E: Nic and Jules worry about their kids. Is brilliant, long haired Joanie, literally the golden child, too serious? Is Laser gay and not telling them? He’s attached at the hip to skater boy Clay, who looks like a bad influence. Are they lovers? Naw. Clay’s just lazy, risk-taking, and introducing their son to cocaine.
You can tell the family is a little crunchy just from the names; Joanie, after Joanie Mitchell, and Laser, after, well, a laser, presumably. Nick’s a doctor, and Jules trained to be an architect, but she’s been having a little trouble, as they say, figuring out how to be her best actualized self. Her most recent project – landscape design – is experiencing a few hiccups. Nic’s supportive, but also a little, well, judgey. And she really liked her wine. Jules might be a bit over sensitive about her lack of actualized potential. Still, they’re pretty happy people. They have their little issues, but generally, they’re just gliding along, basking in the California sunshine.
And then Laser talks Joanie into finding their biological father. Which is to say, sperm donor. What, did I not mention that Nic and Jules are women?
When Jules and Nick picked a young college student out of a catalog, they loved his ambition and interests. So when Joanie – on the sly – gets his name from the donor bank, a casual farmer and restauranteur isn’t exactly what their mothers expected them to find. Joanie pretends interest in the local foods movement, and Laser is immediately drawn to Paul’s laid back attitude. At first Paul is, not surprisingly, floored to find he has not only one but two children; soon enough, however, he’s beguiled not merely by his children but by the road not taken that they represent. Maybe he’s ready to grow up. Maybe they can grow together into a nontradition family. Maybe this new thing is comfortable and exciting for everyone.
But then things get a little too exciting.
I’m trying, and failing, to think of a movie where the title was so prescriptive. Though it feels like the story of the mothers, like the story of a family, the point is clear. These parents have done a good job, and their kids – despite the troubles during the film – are going to be fine. Will they continue a relationship with their biological Dad? Laser figures out that Clay’s bad news on his own. Joanie works out her crush with no intervention whatesoever.
And the journey is largely a pleasant one. I howled in the scene where the two mothers are forced to explain to their son why they have an illicit collection of gay male porn. And then there’s the point when one apologizes to the other for not being her most actualized self. It’s so deliciously California, with it’s local farming and drawling speech patterns; there was a point where Mark Ruffalo replied “no doubt!” to someone’s comment, and I could hear my Californian cousins saying it, clear as a bell. It was uncanny. The performances are lovely – of course Moore, Ruffalo and Bening excel in the lead roles, but Mia Wasikowska of Alice in Wonderland is a charming, ethereal presence as Joanie. Josh Hutcherson manages to play apathetic without being a snooze, and I do really enjoy America’s Next Top Model alum Yaya DaCosta as Paul’s employee and casual partner Tanya; she was good in a small role in last year’s wonderful film The Messenger, too. Who’d have thunk it? I liked the gentle humor of this movie. I liked the characters. It was really nicely peopled.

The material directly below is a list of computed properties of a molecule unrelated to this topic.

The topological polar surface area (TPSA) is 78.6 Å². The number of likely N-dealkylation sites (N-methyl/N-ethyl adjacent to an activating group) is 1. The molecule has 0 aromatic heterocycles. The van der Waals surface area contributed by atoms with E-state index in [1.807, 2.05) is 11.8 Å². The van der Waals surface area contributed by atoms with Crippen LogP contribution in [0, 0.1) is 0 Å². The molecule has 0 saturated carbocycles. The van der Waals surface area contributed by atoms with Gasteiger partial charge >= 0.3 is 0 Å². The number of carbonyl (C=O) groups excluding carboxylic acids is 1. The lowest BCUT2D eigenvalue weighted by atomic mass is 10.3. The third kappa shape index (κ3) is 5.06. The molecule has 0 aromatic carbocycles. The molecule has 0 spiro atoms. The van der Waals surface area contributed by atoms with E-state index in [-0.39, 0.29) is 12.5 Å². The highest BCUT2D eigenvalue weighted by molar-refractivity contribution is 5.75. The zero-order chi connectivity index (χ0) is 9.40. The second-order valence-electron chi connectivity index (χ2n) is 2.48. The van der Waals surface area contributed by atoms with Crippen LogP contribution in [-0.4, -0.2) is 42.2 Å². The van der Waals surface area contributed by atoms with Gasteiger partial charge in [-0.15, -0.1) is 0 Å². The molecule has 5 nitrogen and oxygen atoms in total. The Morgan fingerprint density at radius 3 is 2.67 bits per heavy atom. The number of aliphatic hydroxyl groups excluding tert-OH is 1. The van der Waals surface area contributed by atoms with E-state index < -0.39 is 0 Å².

I’m not sure, really, why Annette Bening, in a subtle, naturalistic performance as Nic, has been receiving the lion’s share of attention for this nicely acted film; Julianne Moore, as Jules, is just as good. And yet for all that, poor Annette; why is it you’re always up against a young phenom? Lots of people get nominated for Oscar with no chance of winning, and in some ways that’s got to be nice. Twice in her previous three nominations, Bening started out as the front runner and ended as the also ran, both times to Hilary Swank. Wonderful as it may be for Bening that Swank’s 2010 offering, Conviction, underperformed despite good reviews, there’s still Natalie Portman as the Black Swan to steal Bening’s thunder. The two roles are fascinatingly distinct; Portman’s work is Acting with a capital A, all bells and whistles including learning to dance well enough to portray a prima ballerina on screen, a pretty astounding feet. Nic’s a far less fraught character, and last year’s best actor race (Colin Firth is quietly dying, Jeff Bridges is drunk and bombastic) shows us how that kind of show down usually goes. Still, Bening can’t be completely without hope, which may or may not be a good thing. I’d think the evening would be less stressful if you were certain you were going to lose.
I’m thrilled that Mark Ruffalo earned his first nomination for his work as donor Dad Paul. His is my favorite performance in the film. And yes, he’s certain to lose (most likely to Christian Bale in another Acting with a Capital A performance in The Fighter) but that’s okay. It’s an honor to be nominated. The film picked up two other nominations it’s sure to lose as well: Best Picture and Original Screenplay. Still, those are really excellent rewards for a small movie about a lesbian family (not the most obvious of draws, especially when Oscar movies tend to be more male dominated). In January, The Kids Are All Right won the Golden Globe for Best Comedy/Musical. Despite the utter lack of credible competition, this is a nice reminder to audiences and Oscar voters alike that the film really is all right.